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HOW ARE CLOTHES BEING DISPOSED?

Imagine a rubbish truck loaded with clothes. Every second the equivalent of this, is buried or burnt in a landfill. Waste is very much existent in every part of the clothing industry. This is, as a result of overproduction, consumption and no real knowledge on how to discard of products which have reach the end of its life cycle.


Many people have now been made aware of the impacts which waste within the clothing industry has. However, there are still a handful of people who act as the key driver to this phenomenon. What would happen if everyone knew the consequences of waste within the fashion industry? Would fast fashion still be a thing? Can garments be made sustainably and still have the same effect? Do consumers consider how, where and with what materials their clothing is made from?


How?

One of the main sources to wastage having an impact on our environment is plastic. Plastic within the textiles industry has reached an estimate of 60% of clothing and 70% of household textiles being made from synthetic fibres. This means it is made from plastic along with harmful chemicals as opposed to just being made from natural fibres. The act of having a plastic item doesn't make it bad for our planet, but the way that it is being discarded of once it is no longer needed, is the real killer. This is equivalent to throwing a plastic bottle into the ocean, resulting in the death of 1 million marine animals every year. Imagine a nice thick jumper that you just purchased, to keep you warm during the winter. This jumper is made from synthetic fibres. Once ready to be thrown away, not only would this jumper release microplastics into the environment but also toxic chemicals from their production. It will either be buried or burnt. This in mind, it takes 20-200 years for a synthetic jumper to decompose. Now, can you imagine the build-up of unwanted textiles just after 1 year?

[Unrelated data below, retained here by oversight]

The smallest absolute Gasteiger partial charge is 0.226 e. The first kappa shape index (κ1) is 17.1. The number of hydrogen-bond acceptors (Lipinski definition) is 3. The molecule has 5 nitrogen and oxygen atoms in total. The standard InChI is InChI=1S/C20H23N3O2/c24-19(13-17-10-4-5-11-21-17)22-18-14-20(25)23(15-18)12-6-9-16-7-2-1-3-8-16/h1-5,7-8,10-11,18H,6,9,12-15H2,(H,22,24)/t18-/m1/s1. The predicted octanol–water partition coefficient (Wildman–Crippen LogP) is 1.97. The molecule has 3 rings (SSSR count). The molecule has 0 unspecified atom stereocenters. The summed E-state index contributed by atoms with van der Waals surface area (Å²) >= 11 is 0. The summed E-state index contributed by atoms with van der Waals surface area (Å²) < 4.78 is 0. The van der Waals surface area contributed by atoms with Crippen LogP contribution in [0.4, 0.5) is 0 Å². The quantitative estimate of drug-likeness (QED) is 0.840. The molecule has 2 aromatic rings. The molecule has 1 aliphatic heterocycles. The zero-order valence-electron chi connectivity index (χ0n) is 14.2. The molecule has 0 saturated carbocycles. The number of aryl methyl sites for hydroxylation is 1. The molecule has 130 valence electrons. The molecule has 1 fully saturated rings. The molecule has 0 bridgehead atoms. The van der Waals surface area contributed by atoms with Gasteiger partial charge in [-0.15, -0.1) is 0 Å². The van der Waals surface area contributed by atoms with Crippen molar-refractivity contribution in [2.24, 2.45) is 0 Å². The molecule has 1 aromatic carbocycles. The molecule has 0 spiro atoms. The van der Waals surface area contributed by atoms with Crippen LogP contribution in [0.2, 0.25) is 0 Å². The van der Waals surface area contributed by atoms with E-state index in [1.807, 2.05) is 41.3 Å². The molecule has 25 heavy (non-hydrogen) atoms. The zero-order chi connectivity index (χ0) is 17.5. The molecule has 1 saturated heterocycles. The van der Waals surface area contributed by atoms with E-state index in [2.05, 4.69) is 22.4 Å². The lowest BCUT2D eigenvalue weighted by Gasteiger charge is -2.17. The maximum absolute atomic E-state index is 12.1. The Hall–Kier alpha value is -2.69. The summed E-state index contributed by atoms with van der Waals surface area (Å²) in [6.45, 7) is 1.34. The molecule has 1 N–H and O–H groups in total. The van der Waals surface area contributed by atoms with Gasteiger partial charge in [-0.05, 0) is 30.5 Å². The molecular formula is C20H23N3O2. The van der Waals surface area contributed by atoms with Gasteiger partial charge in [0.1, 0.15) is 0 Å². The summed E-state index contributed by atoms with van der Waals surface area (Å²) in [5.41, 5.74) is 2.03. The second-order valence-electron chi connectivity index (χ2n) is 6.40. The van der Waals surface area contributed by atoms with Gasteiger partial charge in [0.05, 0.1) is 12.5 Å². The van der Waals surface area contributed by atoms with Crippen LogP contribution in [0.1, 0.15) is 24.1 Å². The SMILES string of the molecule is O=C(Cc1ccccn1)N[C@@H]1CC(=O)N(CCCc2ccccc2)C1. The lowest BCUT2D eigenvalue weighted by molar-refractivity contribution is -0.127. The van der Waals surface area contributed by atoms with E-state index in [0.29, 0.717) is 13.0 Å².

In 2015, 10 million tons of textiles was sent to landfills in America. That's the equivalent to the weight of 5 million cars. Now you might say that you give your unwanted clothes away to people who need it, or you recycle it. But by taking it to recycling bins, this doesn't necessarily mean that they're going where you think they are. Less than 1% of used clothes is getting recycled into new clothes. These unwanted clothing items are being sold to less privileged countries and being sold for cheap to the people. It sounds good in theory, but poorer countries are getting flooded. In 2015, East African countries like Kenya tried to ban second-hand clothes from their markets. They said that the influx of cheap clothes was destroying their local textile industry. Second hand clothing is a multi-million-dollar industry in the US, and in 2018 the Trump administration threatened the East African nations with tariffs if they stopped taking our used clothes, and most of them backed down as a result.

Large amounts of clothes taken to landfills to dispose of the effects of fast fashion